Fewer than half of women who undergo mastectomy for breast cancer have breast reconstruction. A new study from the University of Michigan Comprehensive Cancer Center finds 42% of women who were surveyed had breast reconstruction.
The study, published in JAMA Surgery, looked at 485 women treated with mastectomy for breast cancer, following up with them an average of four years after their diagnosis.
Seeds provide a variety of nutrients that are good for your heart.
Seeds are packed with nutrients. In their most natural form, seeds are tiny embryonic plants inside of a shell. Besides a little sun, water and TLC, seeds contain all of the nutrients they need to grow. The outer layer is packed with minerals, vitamins, and plant-based chemical compounds known as phytochemicals, while the endosperm is filled with high-quality protein, complex carbohydrates and heart-healthy fats. This makes them a wonderful addition to our well-balanced diet! So the question is, which heart-healthy seeds should you choose?
Variety is key. All seeds provide protein and fiber, but each type of seed has something special it brings to the table. Consider incorporating some of these seeds into your diet: Continue reading →
Three new drugs were recently approved as warfarin and Coumadin alternatives.
Up until recently, when physicians treated patients for thromboembolism (blood clots) or patients who might be at risk for the development of a blood clot, the only oral drug available was warfarin. Warfarin (brand names Coumadin or Jantoven) has been around for years, and when used appropriately is a safe treatment plan for reducing the risk of stroke and blood clots. Like any medication, there are always potential side effects or risks. Also, like any medication, those risks are weighed against its potential benefits, thereby allowing a treating physician to make the most appropriate treatment plan for an individual patient.
There are four main drawbacks to taking Coumadin or Jantoven:
Regular blood draws are required to be sure the right dose is being administered (every patient’s dose is specific to their body’s response to the drug).
There are many potential drug interactions with warfarin that may lead to either an increase or decrease in its blood levels.
All the cruciferous vegetables (those foods high in Vitamin K, such as cauliflower, cabbage and broccoli) counteract warfarin, making dietary guidelines for anticoagulants very important.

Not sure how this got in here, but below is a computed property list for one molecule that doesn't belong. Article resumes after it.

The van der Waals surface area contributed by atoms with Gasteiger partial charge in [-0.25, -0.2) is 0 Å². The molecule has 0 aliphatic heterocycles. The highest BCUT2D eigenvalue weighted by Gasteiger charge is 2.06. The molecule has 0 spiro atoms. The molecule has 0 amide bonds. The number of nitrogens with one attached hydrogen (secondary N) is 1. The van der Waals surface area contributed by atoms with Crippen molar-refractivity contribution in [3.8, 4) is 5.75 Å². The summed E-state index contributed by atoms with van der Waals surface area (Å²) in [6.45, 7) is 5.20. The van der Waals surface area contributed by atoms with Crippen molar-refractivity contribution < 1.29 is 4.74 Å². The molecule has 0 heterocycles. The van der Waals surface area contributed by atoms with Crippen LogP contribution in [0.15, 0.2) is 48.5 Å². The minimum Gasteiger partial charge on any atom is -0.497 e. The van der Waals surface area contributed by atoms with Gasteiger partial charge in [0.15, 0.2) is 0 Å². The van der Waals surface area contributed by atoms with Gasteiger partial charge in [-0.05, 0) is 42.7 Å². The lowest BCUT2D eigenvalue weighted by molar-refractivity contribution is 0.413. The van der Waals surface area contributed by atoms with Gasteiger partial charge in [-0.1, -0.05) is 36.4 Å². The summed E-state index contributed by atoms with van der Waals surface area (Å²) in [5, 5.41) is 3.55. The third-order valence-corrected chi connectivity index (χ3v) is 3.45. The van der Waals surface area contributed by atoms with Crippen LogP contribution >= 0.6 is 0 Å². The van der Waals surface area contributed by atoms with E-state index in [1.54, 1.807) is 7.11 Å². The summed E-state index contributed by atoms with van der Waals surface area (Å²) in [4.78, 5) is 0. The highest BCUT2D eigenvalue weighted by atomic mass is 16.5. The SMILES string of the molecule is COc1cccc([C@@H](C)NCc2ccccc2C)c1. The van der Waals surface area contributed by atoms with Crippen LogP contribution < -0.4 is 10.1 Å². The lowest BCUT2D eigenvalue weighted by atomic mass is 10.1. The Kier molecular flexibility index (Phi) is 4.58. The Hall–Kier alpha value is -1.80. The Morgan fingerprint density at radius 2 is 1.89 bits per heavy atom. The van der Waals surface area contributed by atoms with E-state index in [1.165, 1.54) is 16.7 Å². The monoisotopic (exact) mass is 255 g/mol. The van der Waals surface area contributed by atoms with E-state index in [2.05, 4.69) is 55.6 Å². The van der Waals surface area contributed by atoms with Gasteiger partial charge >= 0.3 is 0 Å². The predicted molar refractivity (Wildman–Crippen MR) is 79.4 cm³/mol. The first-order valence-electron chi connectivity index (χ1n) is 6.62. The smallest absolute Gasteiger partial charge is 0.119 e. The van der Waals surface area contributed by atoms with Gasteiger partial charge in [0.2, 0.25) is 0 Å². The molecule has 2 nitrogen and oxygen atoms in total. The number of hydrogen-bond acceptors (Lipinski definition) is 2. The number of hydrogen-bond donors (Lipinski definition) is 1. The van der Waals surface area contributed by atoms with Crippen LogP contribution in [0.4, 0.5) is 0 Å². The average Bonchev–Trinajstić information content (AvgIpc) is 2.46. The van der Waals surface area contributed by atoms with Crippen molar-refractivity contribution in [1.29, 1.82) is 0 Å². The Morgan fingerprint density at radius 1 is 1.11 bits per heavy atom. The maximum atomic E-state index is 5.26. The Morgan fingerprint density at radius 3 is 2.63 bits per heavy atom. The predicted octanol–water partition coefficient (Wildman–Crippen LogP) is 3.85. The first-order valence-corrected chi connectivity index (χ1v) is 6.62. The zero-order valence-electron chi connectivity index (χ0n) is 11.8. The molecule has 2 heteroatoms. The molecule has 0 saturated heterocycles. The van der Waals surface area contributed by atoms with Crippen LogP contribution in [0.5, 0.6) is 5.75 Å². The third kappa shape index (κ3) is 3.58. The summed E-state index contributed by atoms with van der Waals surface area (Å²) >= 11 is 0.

There is a narrow therapeutic index for warfarin, which, in some patients, may lead to very difficult warfarin dosing. If the blood level is too low it will not be effective and if it is too high, there is an increased chance of bleeding.
Sami Barmada, M.D., Ph.D., is a scientist, lecturer, and clinician in the University of Michigan Cognitive Disorders Program. He was recently in the news for the discoveries that he made in the laboratory with his colleagues in California and the United Kingdom. Their research findings focused on a protein, TDP43, which accumulates in the brains of individuals with ALS and dementia. We had a chance to sit down with Dr. Barmada to understand more about the connection between ALS, dementia and other related diseases.
You are a clinician in the U-M Cognitive Disorders Program but your research focuses on ALS. Are cognitive disorders related to ALS?
The short answer is yes. Years ago, we believed that ALS was a disorder that only affected movement, Continue reading →
Renee Janovsky never expected her mammogram to reveal breast cancer. After all, she was simply establishing a baseline at age 40. Instead, in September 2006, following an initial biopsy and tumor review, the diagnosis revealed triple negative metaplastic breast cancer, stage 1 with a high grade – a rare and aggressive form of breast cancer. She was referred to the University of Michigan Comprehensive Cancer Center by her father, Adrian Kramer. He was treated there previously and he insisted that she be treated at U-M.
“At the time, my children were two and four years old, so I had way more life ahead of me. I listened to my dad and went to Ann Arbor,” says Renee.
Lisa Newman, M.D., M.P.H., director of the U-M Breast Care Center, met with Renee, her husband and parents. Renee was immediately put at ease with her knowledge and manner of presenting information. Ten days later, Renee had a lumpectomy.
“Dr. Newman explained that because little was known about tumors that were both triple negative and metaplastic, there was no defined treatment protocol. She recommended Continue reading →